in the picture condition made significantly greater
numbers of errors than those in the no picture condition.
Thus it appears that pictures do indeed influence be-
ginning reading of below average ability. However, when
aid for a missed word was given on the easy stories,
pictures did not significantly influence differences
between the two below average groups. Thus, if a below
average reader has had practice with words and the words
are of an easier level, pictures may not interfere.
Pictures did not significantly influence compre-
hension or types of errors made. The result for compre-
hension is in line with earlier results of Vernon's (1954)
and supports Chall's (1967, p. 259) contention that while
full-color illustrations are the most expensive features
of reading texts, it has not been demonstrated that they
help children either to recognize words or comprehend
text. Given the finding that pictures interfere with
word recognition on stories for below average readers,
one might expect that as a result of that process, compre-
hension of story material should also be impaired. While
pictures did not significantly contribute to comprehension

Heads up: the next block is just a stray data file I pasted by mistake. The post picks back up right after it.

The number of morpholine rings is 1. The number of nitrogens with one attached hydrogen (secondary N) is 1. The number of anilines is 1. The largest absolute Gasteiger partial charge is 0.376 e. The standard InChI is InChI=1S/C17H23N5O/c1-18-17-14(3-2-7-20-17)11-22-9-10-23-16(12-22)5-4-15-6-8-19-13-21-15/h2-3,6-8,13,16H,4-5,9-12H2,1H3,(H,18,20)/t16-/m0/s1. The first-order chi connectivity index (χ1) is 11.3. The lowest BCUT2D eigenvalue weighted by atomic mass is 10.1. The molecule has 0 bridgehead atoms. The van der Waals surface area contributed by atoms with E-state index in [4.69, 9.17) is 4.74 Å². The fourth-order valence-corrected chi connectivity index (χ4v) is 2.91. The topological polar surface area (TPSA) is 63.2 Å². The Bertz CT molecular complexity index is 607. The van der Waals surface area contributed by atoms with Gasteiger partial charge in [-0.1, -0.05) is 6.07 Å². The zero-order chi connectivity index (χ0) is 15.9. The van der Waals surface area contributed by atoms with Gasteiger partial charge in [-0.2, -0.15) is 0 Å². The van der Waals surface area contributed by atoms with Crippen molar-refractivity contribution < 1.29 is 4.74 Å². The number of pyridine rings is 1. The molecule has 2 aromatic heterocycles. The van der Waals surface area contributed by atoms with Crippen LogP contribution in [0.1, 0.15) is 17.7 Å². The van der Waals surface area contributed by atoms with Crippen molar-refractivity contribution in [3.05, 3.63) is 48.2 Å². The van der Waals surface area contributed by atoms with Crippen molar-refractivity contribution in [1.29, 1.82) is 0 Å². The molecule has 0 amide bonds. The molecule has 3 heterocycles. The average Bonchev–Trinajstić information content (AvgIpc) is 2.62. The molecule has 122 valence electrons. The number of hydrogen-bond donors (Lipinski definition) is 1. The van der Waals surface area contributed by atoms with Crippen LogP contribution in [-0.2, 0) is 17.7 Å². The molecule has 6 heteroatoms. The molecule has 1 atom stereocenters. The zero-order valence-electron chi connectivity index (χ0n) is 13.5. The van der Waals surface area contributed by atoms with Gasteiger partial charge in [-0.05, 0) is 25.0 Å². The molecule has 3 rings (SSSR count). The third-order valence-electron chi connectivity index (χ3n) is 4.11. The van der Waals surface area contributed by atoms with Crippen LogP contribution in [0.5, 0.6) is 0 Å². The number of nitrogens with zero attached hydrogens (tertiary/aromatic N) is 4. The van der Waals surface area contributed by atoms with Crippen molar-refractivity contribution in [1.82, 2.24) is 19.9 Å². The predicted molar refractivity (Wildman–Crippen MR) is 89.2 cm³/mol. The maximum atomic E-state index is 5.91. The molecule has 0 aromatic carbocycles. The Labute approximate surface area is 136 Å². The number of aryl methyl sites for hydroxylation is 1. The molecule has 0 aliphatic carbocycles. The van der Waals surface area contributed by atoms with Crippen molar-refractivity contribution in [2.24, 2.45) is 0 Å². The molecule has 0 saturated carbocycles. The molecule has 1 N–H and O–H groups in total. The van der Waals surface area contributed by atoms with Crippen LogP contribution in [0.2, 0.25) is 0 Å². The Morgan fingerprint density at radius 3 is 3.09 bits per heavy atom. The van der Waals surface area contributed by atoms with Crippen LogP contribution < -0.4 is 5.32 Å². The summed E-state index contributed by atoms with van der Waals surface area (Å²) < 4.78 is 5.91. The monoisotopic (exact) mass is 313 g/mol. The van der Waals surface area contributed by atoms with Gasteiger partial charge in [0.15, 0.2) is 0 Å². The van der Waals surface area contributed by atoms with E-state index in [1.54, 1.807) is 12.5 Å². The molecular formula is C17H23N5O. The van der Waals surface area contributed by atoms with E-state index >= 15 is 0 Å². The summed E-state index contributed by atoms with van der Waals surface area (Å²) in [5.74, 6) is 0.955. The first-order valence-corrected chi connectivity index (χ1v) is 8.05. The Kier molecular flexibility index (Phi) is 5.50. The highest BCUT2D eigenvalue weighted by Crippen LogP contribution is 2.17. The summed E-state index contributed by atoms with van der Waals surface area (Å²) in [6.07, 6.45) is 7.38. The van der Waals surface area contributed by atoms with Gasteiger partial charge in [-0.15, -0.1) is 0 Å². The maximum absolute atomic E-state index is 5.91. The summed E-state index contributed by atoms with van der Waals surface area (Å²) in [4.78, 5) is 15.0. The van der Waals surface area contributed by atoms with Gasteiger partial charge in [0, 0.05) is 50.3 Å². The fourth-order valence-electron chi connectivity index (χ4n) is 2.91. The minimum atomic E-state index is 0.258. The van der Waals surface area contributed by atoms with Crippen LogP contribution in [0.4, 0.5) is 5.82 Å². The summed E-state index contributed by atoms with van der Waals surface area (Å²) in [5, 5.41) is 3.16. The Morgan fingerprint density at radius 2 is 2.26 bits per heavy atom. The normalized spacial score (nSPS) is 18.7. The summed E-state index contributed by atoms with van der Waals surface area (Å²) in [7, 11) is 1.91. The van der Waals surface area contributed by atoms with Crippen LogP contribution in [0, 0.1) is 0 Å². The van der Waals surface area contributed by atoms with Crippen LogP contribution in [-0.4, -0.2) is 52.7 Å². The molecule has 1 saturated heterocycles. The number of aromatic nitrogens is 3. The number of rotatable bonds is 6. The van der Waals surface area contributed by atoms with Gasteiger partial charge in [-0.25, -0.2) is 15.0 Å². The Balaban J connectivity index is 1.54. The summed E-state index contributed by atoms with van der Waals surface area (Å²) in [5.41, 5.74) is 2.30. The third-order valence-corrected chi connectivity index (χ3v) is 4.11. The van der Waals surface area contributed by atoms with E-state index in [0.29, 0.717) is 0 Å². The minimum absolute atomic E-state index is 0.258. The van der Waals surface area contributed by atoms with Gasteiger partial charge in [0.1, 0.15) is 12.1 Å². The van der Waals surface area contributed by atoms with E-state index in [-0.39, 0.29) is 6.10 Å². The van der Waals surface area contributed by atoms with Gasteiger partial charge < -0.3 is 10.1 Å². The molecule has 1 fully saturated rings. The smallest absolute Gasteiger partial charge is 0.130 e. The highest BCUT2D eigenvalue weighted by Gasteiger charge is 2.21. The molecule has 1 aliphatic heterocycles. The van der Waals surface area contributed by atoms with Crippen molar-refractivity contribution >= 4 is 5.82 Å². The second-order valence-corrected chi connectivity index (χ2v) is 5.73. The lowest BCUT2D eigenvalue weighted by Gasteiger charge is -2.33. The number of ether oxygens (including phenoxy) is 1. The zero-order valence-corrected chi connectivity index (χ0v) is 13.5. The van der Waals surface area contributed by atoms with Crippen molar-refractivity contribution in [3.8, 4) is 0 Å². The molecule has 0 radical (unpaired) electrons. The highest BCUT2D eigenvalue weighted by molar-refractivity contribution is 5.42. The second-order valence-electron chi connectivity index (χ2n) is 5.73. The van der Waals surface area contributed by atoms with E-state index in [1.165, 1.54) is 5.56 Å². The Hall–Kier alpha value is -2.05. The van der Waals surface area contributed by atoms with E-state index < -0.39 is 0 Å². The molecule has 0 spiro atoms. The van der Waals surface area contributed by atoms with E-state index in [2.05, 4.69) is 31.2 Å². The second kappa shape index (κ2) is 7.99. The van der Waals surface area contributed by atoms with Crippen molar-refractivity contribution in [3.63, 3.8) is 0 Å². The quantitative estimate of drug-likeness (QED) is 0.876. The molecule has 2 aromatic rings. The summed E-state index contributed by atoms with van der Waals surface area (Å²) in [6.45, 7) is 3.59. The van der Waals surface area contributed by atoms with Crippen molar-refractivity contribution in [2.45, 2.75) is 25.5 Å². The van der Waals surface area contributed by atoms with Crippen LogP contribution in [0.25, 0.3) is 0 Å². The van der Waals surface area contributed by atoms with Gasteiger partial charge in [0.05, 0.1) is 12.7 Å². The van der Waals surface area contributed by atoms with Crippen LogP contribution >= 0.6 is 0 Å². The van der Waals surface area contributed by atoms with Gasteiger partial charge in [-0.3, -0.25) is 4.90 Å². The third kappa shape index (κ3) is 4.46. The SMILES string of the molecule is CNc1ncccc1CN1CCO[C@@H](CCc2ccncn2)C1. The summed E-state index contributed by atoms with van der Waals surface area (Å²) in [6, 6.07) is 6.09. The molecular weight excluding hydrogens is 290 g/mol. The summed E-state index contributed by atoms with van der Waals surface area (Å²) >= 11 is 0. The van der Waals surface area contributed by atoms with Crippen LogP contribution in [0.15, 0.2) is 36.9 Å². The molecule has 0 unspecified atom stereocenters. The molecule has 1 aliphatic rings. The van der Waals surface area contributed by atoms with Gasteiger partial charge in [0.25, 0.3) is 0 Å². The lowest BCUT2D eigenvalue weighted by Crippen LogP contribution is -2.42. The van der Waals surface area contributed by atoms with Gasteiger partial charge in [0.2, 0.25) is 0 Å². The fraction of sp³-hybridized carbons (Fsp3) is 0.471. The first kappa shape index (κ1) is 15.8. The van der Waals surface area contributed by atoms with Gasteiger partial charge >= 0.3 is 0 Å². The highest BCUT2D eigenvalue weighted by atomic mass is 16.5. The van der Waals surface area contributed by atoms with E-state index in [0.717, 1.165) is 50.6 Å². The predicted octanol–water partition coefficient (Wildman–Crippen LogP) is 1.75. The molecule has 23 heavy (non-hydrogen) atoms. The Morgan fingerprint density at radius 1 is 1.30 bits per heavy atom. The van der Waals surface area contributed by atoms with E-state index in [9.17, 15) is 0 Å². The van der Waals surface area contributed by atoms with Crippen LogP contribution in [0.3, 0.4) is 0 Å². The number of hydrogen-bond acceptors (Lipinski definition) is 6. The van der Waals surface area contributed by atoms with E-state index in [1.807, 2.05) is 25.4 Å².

scores, they also did not impair them in the present study.
It may be that better comprehension measures than the
crude one in the present study or the one in Vernon's
study (number of facts remembered about a story) need to
be developed to adequately assess the effect of pictures
on this measure of reading. A very detailed and complex
measure has very recently been developed by Drum (1977)
which may prove helpful in this regard. Another explanation
may be that even while pictures interfered with word recog-
nition for poorer readers, these readers may have used
the pictures or contextual cues in the stories to bring
them up to the level of the other readers on comprehension.
Still another alternative may be that superior readers were
able to recognize or sound out correctly more words, but
were not reading for meaning or understanding, since the
below average and superior groups did not differ from
each other in two cases of comprehension scores.
An additional original question was whether pictures
might not produce certain types of errors more frequently,
e.g., more types of errors which were nonsensical or not
graphically similar to the text, since the child might be
distracted by the pictures. The fact that pictures in
this study did not account for a significant amount of
variance between groups or particular types of errors
did not support this hypothesis. In the present study,
the number and distinction between types of errors may
have been too many or may have obscured the effect, but
the graphic similarity measure has at least partially
ruled out that explanation. A more precise measure of
graphic similarity, using a mathematical formula (Weber,
1970) may be a future task to undertake in this regard.